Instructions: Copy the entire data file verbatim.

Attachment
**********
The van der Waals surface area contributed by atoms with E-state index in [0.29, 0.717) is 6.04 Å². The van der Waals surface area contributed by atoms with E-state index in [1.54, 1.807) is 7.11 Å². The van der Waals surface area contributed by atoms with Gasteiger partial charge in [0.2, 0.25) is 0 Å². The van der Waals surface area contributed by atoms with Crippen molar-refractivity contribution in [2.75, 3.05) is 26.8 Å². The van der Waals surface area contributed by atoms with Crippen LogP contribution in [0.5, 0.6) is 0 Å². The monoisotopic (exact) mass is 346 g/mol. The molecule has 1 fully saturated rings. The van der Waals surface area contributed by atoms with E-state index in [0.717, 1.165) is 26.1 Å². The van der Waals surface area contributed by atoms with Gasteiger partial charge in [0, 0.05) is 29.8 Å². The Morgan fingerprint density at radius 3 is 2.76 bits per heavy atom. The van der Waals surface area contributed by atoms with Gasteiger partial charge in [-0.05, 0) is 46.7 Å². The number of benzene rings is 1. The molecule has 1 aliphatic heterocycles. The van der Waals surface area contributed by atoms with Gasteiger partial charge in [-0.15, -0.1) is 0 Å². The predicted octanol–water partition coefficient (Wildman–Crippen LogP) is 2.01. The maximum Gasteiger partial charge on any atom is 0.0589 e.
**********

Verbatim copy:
The van der Waals surface area contributed by atoms with E-state index in [0.29, 0.717) is 6.04 Å². The van der Waals surface area contributed by atoms with E-state index in [1.54, 1.807) is 7.11 Å². The van der Waals surface area contributed by atoms with Gasteiger partial charge in [0.2, 0.25) is 0 Å². The van der Waals surface area contributed by atoms with Crippen molar-refractivity contribution in [2.75, 3.05) is 26.8 Å². The van der Waals surface area contributed by atoms with Crippen LogP contribution in [0.5, 0.6) is 0 Å². The monoisotopic (exact) mass is 346 g/mol. The molecule has 1 fully saturated rings. The van der Waals surface area contributed by atoms with E-state index in [0.717, 1.165) is 26.1 Å². The van der Waals surface area contributed by atoms with Gasteiger partial charge in [0, 0.05) is 29.8 Å². The Morgan fingerprint density at radius 3 is 2.76 bits per heavy atom. The van der Waals surface area contributed by atoms with Gasteiger partial charge in [-0.05, 0) is 46.7 Å². The number of benzene rings is 1. The molecule has 1 aliphatic heterocycles. The van der Waals surface area contributed by atoms with Gasteiger partial charge in [-0.15, -0.1) is 0 Å². The predicted octanol–water partition coefficient (Wildman–Crippen LogP) is 2.01. The maximum Gasteiger partial charge on any atom is 0.0589 e.